PS, your link to the DC powered house doesn't address the issue very well...
Converting devices
  • Conversions would be required from DC->DC instead of AC->DC. A possible solution would be to set up the wall sockets to have selectable DC output (perhaps the home runs on 100V DC and each socket can convert this down to 24V, 12V, 5V, 3V).
 

Dodgydave

Joined Jun 22, 2012
10,050
Only two options ideally,

1) use a laptop psu open it up and put your HV DC across the input capacitor.

2) use a buck down converter chip.
 

spinnaker

Joined Oct 29, 2009
7,835
With Solar Power Systems DC mains comes back to houses.
http://chrisgammell.com/can-dc-power-an-entire-home/
Most of modern charge and wall adapters are DC to DC switching converters. They are lightweight (no iron transformer) and have wide range of input voltage, for example 90-240V.
In order to use this converters with AC input voltage, they contain on input diode bridge and ripple smooth capacitor. They work excellent from both AC and DC mains.

How many people in the world have their home wired for DC to accommodate solar? About .00001% ? Mains are not DC they are dc.
 

GopherT

Joined Nov 23, 2012
8,012
Hello All,

I have a high DC source , string of PV panels.My open source voltage is aroung 120-125v.When connected to load it drops to around 98-100v.

I was looking for a quick and cheap way to stepdown this voltage to around 15v,to power some circuits.The current consumption would be 800mA to 1 amp.

Here is what i have tried so far.

1.Used a zenner and mosfet based voltage regulator.The mosfet acting as the current buffer.
I am able to run this correctly,but the downside is that the mosfet gets insamely hot after a few minutes.The GP board where i had soldered this was also very hot.If i had left it on for some more time the lead would had started melting. :)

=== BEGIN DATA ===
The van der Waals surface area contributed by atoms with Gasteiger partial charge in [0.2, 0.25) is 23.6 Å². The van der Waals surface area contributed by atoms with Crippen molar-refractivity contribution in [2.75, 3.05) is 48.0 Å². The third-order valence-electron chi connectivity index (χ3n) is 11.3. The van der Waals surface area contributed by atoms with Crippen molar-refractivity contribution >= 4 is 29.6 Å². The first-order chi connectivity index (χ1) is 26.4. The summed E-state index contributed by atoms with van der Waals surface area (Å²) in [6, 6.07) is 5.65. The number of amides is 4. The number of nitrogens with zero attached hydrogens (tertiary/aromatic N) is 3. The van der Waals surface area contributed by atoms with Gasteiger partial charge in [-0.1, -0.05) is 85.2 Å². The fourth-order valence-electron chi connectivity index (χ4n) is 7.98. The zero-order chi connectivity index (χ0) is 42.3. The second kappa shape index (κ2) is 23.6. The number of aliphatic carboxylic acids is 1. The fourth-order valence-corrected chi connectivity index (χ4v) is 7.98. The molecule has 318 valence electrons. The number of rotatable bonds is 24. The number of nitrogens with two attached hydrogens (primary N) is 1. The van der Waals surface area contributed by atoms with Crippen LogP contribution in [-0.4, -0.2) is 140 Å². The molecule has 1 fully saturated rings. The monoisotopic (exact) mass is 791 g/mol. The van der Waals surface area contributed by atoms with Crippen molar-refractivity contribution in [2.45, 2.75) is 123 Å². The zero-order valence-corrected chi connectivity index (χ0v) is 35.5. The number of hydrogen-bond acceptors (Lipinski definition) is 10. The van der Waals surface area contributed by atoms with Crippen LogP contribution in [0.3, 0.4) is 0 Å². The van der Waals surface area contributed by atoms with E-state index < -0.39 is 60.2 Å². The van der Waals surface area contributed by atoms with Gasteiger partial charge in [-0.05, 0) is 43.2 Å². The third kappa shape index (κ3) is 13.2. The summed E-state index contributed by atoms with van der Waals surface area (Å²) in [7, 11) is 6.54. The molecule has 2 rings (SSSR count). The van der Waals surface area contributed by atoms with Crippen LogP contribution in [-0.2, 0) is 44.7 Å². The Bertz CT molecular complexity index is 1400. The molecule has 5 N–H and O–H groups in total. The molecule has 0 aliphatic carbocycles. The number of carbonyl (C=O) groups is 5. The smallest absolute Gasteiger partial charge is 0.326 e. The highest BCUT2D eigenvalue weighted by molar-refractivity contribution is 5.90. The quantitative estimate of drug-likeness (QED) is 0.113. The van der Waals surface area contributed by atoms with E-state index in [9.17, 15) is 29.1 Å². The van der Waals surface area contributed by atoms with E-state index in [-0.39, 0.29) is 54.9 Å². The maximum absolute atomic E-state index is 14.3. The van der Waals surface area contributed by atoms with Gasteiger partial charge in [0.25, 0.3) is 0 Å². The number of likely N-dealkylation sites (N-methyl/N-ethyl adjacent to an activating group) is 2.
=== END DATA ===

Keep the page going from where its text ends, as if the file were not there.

I did a small simulation and the power loss would be around 13watt at 1 amp load.
View attachment 142519

2.Use a high wattage 15v zenner ,but the maximum i have was a 0.5w zener!

3.Searched for a wide range DCDC regulator.I found a few which are used in railway application.But they are very expensive.

4.Use a switching regulator,but most of them have a upper cuttoff voltage range of around 70v.

5.Using a voltage divider is out of question because the power rating on the resistors eed to be high!

Is there anything else i can try? Please Help

The best solution would be to buy a 90V DC to AC inverter. An INVERTER converts DC to AC. You'll have to look for a 90v device but they are available. Once you have the DC inverted to 120V or 240v AC, you can plug a standard AC-to-DC adapter into the unit.
 

Alec_t

Joined Sep 17, 2013
12,199
1) use a laptop psu open it up and put your HV DC across the input capacitor.
Would that really be necessary? If the input feeds straight into a bridge rectifier (as most, or all, seem to) then an AC input would use all 4 diodes of the bridge whereas a DC input would use only 2. For a given adapter power rating, those 2 would be dissipating more power than they would for an AC input, but (1) provided the diodes are generously rated that should be ok, or (2) an adapter with twice the power rating should do the business.
 

Dodgydave

Joined Jun 22, 2012
10,050
Would that really be necessary? If the input feeds straight into a bridge rectifier (as most, or all, seem to) then an AC input would use all 4 diodes of the bridge whereas a DC input would use only 2. For a given adapter power rating, those 2 would be dissipating more power than they would for an AC input, but (1) provided the diodes are generously rated that should be ok, or (2) an adapter with twice the power rating should do the business.
I said put the DC straight across the DC smoothing capacitor, this would bypass the bridge....

As most laptop bricks run from 95 to 230V Ac
 

Danko

Joined Nov 22, 2017
1,133
We have only two ways for converter choice.
1. See on label and think nothing.
2. Turn ON brain and look at diagram.
Laptop.png
 

shortbus

Joined Sep 30, 2009
8,803
@GopherT , @spinnaker , I think maybe you're wrong about the power supply. As Alec said, in post #14, if it is a switching supply the first stop into it is conversion to DC.

A VFD will also work on DC giving out 3 phase AC because of the same reason.

Danko types faster than me, and gave a picture. :)
 

bertus

Joined Apr 5, 2008
21,532
Hello,

When using the adapter on DC, you must take the AC to DC conversion factor in account.
100 Volts AC will be about 140 Volts DC, so the adapter might have troubles with 100 Volts DC.

Bertus
 
Top